By: Renée Portanova
Over the past three seasons, we have witnessed the effects of budget cuts within the Department of Corrections, but our programs really started to feel it last season. Our programming relies heavily on the collaboration and availability of Recreational Officers (rec. officers) at the prisons we serve. They are our escorts when we are facilitating programs, and chaperone participants into the garden while responsibilities are performed on ‘off-program’ days. We think of them as colleagues, and the coordination of our programs rely on their involvement.
At the inception of programming in 2013, Bridgewater State Hospital had five rec. officers on duty during our program time. Officer V. ran programming in collaboration with us, while the remainder managed other daily recreational responsibilities. With adequate staff coverage, programming went off without a hitch, and participants made it outside several times a week to water, weed and maintain the garden.
Since then, staff has been reduced to just two rec. officers, causing access to the garden during ‘off-program’ days to be near impossible. Staff limitations have caused the productivity and aesthetic of the garden and, quite frankly, the morale of the gardeners to suffer. With limited access to the garden, seedlings were swallowed by lambsquarter and ragweed, or weakened by inadequate watering.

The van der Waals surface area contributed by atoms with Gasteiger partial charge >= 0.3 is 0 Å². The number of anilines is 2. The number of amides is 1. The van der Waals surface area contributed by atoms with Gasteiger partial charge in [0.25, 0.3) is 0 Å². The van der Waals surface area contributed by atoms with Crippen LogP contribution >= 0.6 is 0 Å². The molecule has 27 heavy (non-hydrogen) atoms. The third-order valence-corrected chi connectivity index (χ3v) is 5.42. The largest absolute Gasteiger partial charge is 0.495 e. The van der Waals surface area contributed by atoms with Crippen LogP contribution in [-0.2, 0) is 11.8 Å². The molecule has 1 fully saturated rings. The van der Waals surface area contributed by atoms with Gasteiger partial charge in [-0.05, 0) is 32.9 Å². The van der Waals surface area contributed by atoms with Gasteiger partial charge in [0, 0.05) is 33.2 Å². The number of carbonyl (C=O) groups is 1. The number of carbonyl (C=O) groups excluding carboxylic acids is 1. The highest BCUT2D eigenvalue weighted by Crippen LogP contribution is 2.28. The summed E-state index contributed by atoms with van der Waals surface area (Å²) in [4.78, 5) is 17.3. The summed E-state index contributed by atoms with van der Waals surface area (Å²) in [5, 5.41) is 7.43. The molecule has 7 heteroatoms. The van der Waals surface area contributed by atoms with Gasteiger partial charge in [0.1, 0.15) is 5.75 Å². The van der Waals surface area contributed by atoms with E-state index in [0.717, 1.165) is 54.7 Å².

In response, The New Garden Society came up with a strategy for minimizing maintenance needs in the garden. The renovation of the garden aimed to reduce weeds, reduce watering needs, and organize the garden, delineating pathways from beds.
We can’t solve the larger issue of reduction in staff, but we have been able to teach and implement known methods for reducing garden maintenance, boosting productivity and spirit.
Our recipe for a lower-maintenance garden:
Apply wood chips to pathways to reduce sunlight for weed seeds.
Plant more perennials, especially those resistant to drought.
Sheet mulch beds rather than disturbing the soil (and weed seed bed).
Water deeply and less frequently.
Add organic material (such as compost and leaf mulch) to the soil, helping to retain moisture and build the soil food web.
Work with maintenance staff to combat weeds in neighboring areas in a timely manner.